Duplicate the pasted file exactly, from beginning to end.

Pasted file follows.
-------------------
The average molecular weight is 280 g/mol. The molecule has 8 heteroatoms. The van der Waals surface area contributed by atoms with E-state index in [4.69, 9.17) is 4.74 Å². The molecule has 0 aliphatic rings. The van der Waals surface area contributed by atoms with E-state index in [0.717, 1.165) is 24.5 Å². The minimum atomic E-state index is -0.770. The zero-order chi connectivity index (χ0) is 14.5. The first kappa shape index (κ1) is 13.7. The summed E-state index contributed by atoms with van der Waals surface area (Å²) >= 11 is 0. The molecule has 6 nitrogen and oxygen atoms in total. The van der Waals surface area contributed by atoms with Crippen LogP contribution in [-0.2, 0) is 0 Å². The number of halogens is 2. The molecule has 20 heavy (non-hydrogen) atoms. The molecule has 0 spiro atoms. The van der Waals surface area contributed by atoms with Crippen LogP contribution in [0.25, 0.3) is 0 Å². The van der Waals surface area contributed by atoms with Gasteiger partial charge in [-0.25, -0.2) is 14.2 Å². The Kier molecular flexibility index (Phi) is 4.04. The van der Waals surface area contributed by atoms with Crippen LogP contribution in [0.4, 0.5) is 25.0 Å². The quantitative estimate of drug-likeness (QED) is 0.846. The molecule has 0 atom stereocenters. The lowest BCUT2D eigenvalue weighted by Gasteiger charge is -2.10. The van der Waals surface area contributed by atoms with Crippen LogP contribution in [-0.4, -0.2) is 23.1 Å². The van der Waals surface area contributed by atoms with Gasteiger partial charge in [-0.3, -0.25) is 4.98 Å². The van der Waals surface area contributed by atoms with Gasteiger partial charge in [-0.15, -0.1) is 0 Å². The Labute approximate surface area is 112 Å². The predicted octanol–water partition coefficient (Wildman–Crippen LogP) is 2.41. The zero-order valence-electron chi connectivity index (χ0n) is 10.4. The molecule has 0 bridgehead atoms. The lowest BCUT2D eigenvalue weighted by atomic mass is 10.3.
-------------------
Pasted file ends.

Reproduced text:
The average molecular weight is 280 g/mol. The molecule has 8 heteroatoms. The van der Waals surface area contributed by atoms with E-state index in [4.69, 9.17) is 4.74 Å². The molecule has 0 aliphatic rings. The van der Waals surface area contributed by atoms with E-state index in [0.717, 1.165) is 24.5 Å². The minimum atomic E-state index is -0.770. The zero-order chi connectivity index (χ0) is 14.5. The first kappa shape index (κ1) is 13.7. The summed E-state index contributed by atoms with van der Waals surface area (Å²) >= 11 is 0. The molecule has 6 nitrogen and oxygen atoms in total. The van der Waals surface area contributed by atoms with Crippen LogP contribution in [-0.2, 0) is 0 Å². The number of halogens is 2. The molecule has 20 heavy (non-hydrogen) atoms. The molecule has 0 spiro atoms. The van der Waals surface area contributed by atoms with Crippen LogP contribution in [0.25, 0.3) is 0 Å². The van der Waals surface area contributed by atoms with Gasteiger partial charge in [-0.25, -0.2) is 14.2 Å². The Kier molecular flexibility index (Phi) is 4.04. The van der Waals surface area contributed by atoms with Crippen LogP contribution in [0.4, 0.5) is 25.0 Å². The quantitative estimate of drug-likeness (QED) is 0.846. The molecule has 0 atom stereocenters. The lowest BCUT2D eigenvalue weighted by Gasteiger charge is -2.10. The van der Waals surface area contributed by atoms with Crippen LogP contribution in [-0.4, -0.2) is 23.1 Å². The van der Waals surface area contributed by atoms with Gasteiger partial charge in [-0.3, -0.25) is 4.98 Å². The van der Waals surface area contributed by atoms with Gasteiger partial charge in [-0.15, -0.1) is 0 Å². The Labute approximate surface area is 112 Å². The predicted octanol–water partition coefficient (Wildman–Crippen LogP) is 2.41. The zero-order valence-electron chi connectivity index (χ0n) is 10.4. The molecule has 0 bridgehead atoms. The lowest BCUT2D eigenvalue weighted by atomic mass is 10.3.